All patients with post chemotherapy tumour size <4 cm underwent BCS with negative surgical margins whereas only 46.2% of those (6 out of 13 patients) with post chemotherapy tumour size between 4 and 5 cm showed negative margins. After re-resection most of patients with positive margins (5 out of 7 patients; 71.4%) achieved negative margins, but with compromised cosmetic appearance. This can be explained on the ground that, there was a significant association between pre-chemotherapy tumour size and histopathological margin status. There was also, a significant association between post-chemotherapy tumour size and histopathological margin status[12
]. In patients with post-chemotherapy tumour size >4 cm, 10/13 (77%) were margin positive and 3/13 (23%) were margin negative whereas in patients with post-chemotherapy size >3 cm, 13/24 (54%) were margin positive and 11/24 (46%) were margin negative. In patients with post-chemotherapy size <3 cm, 1/6 (17%) were margin positive and 5/6 (83%) were margin negative. Therefore a smaller post-chemotherapy size is found to give lesser margin positivity and better cosmetic appearance. Therefore the recommendation for breast conservation surgery was for tumours up to 4 cm[20
In this study, the median follow up time from the date of registration in outpatient clinic was 24 months (range 21-30 months). The relapse rate among patients who underwent conservative surgery was 5.9% (2 out of 34 patients). This figure is identical to that reported by Mittra et al. [19
] who found a 5.9% relapse rate among patients in the conservative surgery group. Another study from the M. D. Anderson Cancer Centre evaluated outcome after induction chemotherapy and BCT for 93 patients with locally advanced or large primary breast cancers and found a local recurrence rate of <10%. This was comparable to the local recurrence rate seen in patients with early-stage breast cancer treated with a breast-conserving approach[21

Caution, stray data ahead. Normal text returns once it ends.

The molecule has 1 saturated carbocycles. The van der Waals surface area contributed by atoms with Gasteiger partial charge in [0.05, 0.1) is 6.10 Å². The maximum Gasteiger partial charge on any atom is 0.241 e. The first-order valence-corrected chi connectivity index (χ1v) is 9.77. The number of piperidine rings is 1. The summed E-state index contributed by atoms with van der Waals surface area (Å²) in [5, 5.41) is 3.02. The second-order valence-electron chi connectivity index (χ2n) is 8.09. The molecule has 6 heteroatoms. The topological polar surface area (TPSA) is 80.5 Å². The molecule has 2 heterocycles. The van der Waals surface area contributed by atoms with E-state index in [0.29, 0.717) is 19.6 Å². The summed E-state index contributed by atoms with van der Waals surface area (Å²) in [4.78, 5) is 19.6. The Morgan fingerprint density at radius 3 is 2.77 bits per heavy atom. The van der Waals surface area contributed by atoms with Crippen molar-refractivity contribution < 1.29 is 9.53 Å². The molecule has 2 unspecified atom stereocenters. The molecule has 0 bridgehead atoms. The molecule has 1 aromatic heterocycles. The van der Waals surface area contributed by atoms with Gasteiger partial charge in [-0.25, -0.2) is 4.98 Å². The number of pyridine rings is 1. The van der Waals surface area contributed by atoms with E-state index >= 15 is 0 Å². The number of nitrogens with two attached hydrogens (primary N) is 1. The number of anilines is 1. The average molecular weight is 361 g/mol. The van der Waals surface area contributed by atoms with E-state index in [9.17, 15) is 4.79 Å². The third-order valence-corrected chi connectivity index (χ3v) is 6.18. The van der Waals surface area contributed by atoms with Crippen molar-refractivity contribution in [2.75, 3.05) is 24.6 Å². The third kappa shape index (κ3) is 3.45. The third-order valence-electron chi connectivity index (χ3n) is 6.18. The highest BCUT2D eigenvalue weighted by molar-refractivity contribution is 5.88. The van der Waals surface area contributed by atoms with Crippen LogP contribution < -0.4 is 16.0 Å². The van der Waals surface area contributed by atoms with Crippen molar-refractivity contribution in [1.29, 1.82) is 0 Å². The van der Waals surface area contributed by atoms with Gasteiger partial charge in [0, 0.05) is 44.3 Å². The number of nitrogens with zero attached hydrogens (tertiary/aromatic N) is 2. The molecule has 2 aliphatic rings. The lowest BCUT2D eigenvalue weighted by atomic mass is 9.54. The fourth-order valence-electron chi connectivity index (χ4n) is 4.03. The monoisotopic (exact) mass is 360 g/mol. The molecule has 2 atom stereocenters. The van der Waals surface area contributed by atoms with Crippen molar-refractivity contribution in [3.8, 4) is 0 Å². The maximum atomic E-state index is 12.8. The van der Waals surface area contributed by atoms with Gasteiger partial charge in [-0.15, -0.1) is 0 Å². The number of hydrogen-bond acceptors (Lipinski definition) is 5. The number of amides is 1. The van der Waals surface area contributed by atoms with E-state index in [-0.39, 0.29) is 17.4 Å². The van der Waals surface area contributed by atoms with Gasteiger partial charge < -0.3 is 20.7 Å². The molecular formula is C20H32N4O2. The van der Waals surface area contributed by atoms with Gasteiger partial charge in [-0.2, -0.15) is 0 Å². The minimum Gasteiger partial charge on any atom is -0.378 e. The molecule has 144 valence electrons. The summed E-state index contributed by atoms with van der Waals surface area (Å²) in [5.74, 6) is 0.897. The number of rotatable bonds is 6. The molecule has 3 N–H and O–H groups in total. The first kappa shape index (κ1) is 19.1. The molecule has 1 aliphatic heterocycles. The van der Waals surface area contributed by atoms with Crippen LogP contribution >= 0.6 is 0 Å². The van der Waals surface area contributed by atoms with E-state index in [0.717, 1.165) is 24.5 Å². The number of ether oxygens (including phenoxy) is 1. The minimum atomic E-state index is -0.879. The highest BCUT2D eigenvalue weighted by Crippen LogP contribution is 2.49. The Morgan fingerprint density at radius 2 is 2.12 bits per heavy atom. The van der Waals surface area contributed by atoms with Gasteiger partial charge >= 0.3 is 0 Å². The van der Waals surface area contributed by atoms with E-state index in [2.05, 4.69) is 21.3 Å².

It is reassuring to note that the tolerance to preoperative chemotherapy was very good. Adverse effects were mostly of grade 1 or 2 severities. Grade 4 leucopenia was observed in only 3 cases. The most common toxicity criteria following neoadjuvant chemotherapy among our patients was fatigue (88.9%). This is matched with Sarid et al. [17
] who found that adverse effects were mostly of grade 1 or 2 and the most common side effect was fatigue. Alopecia was observed in 84.4% of cases. This is comparable with Formenti et al. [14
] who observed a 92.7% rate of alopecia in their study (38 of 41 patients). Athralgia and myalgia developed in 17.8%, diarrhoea in 11.1% and mouth sore in 8.9%. Febrile neutropenia (who were admitted for treatment) occurred in only 6.7% of patients. Formenti et al. [14
] found similar results where arthralgia was observed in 17%, stomatitis in 12%, and febrile neutropenia in 9.7% of patients. On the other hand, Chen et al. [15
] found a lower incidence of febrile neutropenia (2%) which may be due to their use the regimen of weekly taxol which is more tolerable with fewer side effects.
It is interesting that no RT pneumonitis occurred among the patients accrued to this study. There was also no severe cardiac toxicity. The finding is consistent with the University of Washington's experience and is in contrast with that reported by Yu et al. [22
] who observed RT pneumonitis in 19% of 21 breast cancer patients treated by concurrent paclitaxel and RT and 20% of 16 patients who received RT after paclitaxel. Both groups of patients, however, were treated postoperatively and after doxorubicin-based chemotherapy. It is possible that the sequencing of anthracycline-based chemotherapy and taxanes affects the pulmonary morbidity of subsequent RT therapy[14
]. The absence of radiation related pulmonary toxicity in our series, may also be attributed to the use of 3-D radiation therapy planning for our patients.